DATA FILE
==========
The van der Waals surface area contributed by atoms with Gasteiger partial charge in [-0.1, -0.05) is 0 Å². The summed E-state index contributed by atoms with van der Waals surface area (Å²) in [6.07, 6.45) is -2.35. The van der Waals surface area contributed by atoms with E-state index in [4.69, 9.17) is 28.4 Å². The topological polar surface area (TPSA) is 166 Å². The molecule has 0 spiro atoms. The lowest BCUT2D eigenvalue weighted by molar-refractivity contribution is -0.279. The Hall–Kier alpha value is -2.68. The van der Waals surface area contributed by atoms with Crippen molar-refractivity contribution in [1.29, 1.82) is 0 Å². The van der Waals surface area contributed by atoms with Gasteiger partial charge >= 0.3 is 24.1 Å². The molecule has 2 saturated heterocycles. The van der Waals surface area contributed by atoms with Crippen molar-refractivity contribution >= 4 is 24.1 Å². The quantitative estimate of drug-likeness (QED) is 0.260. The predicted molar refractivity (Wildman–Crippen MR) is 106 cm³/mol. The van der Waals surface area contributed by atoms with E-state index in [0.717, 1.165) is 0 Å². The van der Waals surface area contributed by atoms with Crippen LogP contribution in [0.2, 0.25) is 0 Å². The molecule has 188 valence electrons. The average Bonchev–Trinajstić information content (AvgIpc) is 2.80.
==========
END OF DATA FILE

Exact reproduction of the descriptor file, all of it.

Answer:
The van der Waals surface area contributed by atoms with Gasteiger partial charge in [-0.1, -0.05) is 0 Å². The summed E-state index contributed by atoms with van der Waals surface area (Å²) in [6.07, 6.45) is -2.35. The van der Waals surface area contributed by atoms with E-state index in [4.69, 9.17) is 28.4 Å². The topological polar surface area (TPSA) is 166 Å². The molecule has 0 spiro atoms. The lowest BCUT2D eigenvalue weighted by molar-refractivity contribution is -0.279. The Hall–Kier alpha value is -2.68. The van der Waals surface area contributed by atoms with Crippen molar-refractivity contribution in [1.29, 1.82) is 0 Å². The van der Waals surface area contributed by atoms with Gasteiger partial charge >= 0.3 is 24.1 Å². The molecule has 2 saturated heterocycles. The van der Waals surface area contributed by atoms with Crippen molar-refractivity contribution >= 4 is 24.1 Å². The quantitative estimate of drug-likeness (QED) is 0.260. The predicted molar refractivity (Wildman–Crippen MR) is 106 cm³/mol. The van der Waals surface area contributed by atoms with E-state index in [0.717, 1.165) is 0 Å². The van der Waals surface area contributed by atoms with Crippen LogP contribution in [0.2, 0.25) is 0 Å². The molecule has 188 valence electrons. The average Bonchev–Trinajstić information content (AvgIpc) is 2.80.